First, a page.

Agreement Revives Fund For Needy Actors, Stage Hands
Attorney General Spitzer today announced an agreement to revive a charitable organization that once served destitute actors and stage hands in New York City.
Under the agreement, the historic John Drew Fund will be reestablished under the Actors Fund of America.
"This agreement will help ensure that the original purpose of the John Drew Fund to help needy persons associated with the performing arts is fulfilled," Spitzer said.
The Attorney Generals office began an investigation of the John Drew Fund after allegations arose that The Players, the funds founding organization, misappropriated assets from the fund. The Players was formed in 1888 as a theater club by the actor Edwin Booth, brother of actor John Wilkes Booth who assassinated President Lincoln.
Under the terms of the agreement, The Players, without admitting or denying wrongdoing, has repaid $325,000 to the fund, and the fund itself has agreed to dissolve. A plan of dissolution, approved by New York State Supreme Court, required that the funds assets be transferred to the Actors Fund. The Actors Fund has agreed to administer a new "John Drew Fund," and to use the income from the fund to make grants to needy individuals associated with the entertainment industry. The new fund is expected to be operational in early 2006.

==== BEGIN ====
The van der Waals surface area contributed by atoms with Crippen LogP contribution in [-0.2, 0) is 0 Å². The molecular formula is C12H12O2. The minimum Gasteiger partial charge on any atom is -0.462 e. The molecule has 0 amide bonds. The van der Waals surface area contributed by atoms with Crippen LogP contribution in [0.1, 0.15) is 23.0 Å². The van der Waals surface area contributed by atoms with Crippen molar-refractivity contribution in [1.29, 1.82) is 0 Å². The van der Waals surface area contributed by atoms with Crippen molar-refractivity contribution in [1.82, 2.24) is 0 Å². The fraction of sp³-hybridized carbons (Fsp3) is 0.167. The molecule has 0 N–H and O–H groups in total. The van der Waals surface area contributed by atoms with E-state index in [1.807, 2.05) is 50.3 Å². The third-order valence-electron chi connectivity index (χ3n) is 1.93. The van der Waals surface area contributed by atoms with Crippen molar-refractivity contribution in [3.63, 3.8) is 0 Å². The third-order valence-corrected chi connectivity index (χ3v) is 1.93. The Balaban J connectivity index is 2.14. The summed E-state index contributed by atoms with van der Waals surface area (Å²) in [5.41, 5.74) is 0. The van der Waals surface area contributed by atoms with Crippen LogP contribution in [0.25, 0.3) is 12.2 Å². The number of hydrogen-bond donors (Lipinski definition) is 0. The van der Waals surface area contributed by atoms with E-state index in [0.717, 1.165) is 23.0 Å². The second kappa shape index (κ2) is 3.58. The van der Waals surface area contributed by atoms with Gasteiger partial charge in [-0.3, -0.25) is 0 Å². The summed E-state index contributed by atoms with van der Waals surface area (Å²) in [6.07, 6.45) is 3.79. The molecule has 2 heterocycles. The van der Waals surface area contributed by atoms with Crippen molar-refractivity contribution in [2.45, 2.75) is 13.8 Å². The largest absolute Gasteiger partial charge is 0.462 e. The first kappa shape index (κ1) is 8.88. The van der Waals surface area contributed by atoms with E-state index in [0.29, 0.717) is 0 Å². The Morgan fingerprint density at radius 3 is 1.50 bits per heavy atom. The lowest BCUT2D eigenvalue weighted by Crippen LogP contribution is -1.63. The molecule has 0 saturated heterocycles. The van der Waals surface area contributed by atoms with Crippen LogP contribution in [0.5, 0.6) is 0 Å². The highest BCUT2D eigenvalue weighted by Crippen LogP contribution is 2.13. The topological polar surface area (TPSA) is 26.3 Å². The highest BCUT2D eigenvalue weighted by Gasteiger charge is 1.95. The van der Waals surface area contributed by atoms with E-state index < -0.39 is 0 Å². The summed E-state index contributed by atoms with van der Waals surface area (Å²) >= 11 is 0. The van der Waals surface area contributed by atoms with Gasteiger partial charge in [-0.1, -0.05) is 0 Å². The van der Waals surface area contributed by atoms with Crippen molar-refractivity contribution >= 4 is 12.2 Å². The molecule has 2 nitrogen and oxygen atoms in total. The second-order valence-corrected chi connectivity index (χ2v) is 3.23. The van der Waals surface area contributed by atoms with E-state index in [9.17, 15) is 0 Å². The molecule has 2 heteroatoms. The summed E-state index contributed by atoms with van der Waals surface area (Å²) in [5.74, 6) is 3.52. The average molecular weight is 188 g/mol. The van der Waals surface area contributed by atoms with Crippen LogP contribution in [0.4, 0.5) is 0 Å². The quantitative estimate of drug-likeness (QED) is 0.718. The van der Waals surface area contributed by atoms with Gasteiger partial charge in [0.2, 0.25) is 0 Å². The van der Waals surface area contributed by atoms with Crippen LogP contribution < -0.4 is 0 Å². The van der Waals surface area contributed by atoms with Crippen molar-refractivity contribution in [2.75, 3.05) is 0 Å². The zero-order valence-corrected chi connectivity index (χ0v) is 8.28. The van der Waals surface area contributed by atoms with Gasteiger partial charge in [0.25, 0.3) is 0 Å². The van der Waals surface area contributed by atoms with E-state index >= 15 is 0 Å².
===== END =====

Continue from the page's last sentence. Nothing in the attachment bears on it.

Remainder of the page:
This development follows another agreement entered into by the Attorney General in December 2003 with The Players and the Hampden-Booth Theatre Library. That agreement resolved claims that The Players board of directors had unduly dominated the affairs of the library and had misappropriated library assets.
The investigation was conducted by Assistant Attorney General Carolyn T. Ellis, with the assistance of Lori Balaklaw, Principal Account, of the Charities Bureau, under the supervision of Dietrich Snell, Deputy Attorney General in charge of the Division of Public Advocacy.